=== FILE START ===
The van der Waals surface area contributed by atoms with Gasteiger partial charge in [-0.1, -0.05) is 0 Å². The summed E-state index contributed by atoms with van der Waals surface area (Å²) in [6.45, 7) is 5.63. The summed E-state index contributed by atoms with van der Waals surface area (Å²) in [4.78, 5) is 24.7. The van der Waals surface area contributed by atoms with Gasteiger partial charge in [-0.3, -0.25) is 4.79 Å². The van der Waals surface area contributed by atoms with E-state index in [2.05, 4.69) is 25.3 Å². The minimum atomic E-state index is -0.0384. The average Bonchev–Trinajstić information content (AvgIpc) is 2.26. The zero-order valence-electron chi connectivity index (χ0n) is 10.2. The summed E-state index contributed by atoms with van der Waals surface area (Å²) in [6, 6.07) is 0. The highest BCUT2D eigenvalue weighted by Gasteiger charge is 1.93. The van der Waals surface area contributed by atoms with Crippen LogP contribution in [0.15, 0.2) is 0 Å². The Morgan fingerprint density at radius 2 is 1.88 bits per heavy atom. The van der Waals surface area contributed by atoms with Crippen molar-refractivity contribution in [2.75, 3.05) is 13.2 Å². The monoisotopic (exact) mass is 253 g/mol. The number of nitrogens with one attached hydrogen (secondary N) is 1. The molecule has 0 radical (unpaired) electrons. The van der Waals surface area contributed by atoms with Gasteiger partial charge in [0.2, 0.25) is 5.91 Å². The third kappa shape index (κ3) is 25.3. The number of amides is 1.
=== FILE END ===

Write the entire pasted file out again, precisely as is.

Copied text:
The van der Waals surface area contributed by atoms with Gasteiger partial charge in [-0.1, -0.05) is 0 Å². The summed E-state index contributed by atoms with van der Waals surface area (Å²) in [6.45, 7) is 5.63. The summed E-state index contributed by atoms with van der Waals surface area (Å²) in [4.78, 5) is 24.7. The van der Waals surface area contributed by atoms with Gasteiger partial charge in [-0.3, -0.25) is 4.79 Å². The van der Waals surface area contributed by atoms with E-state index in [2.05, 4.69) is 25.3 Å². The minimum atomic E-state index is -0.0384. The average Bonchev–Trinajstić information content (AvgIpc) is 2.26. The zero-order valence-electron chi connectivity index (χ0n) is 10.2. The summed E-state index contributed by atoms with van der Waals surface area (Å²) in [6, 6.07) is 0. The highest BCUT2D eigenvalue weighted by Gasteiger charge is 1.93. The van der Waals surface area contributed by atoms with Crippen LogP contribution in [0.15, 0.2) is 0 Å². The Morgan fingerprint density at radius 2 is 1.88 bits per heavy atom. The van der Waals surface area contributed by atoms with Crippen molar-refractivity contribution in [2.75, 3.05) is 13.2 Å². The monoisotopic (exact) mass is 253 g/mol. The number of nitrogens with one attached hydrogen (secondary N) is 1. The molecule has 0 radical (unpaired) electrons. The van der Waals surface area contributed by atoms with Gasteiger partial charge in [0.2, 0.25) is 5.91 Å². The third kappa shape index (κ3) is 25.3. The number of amides is 1.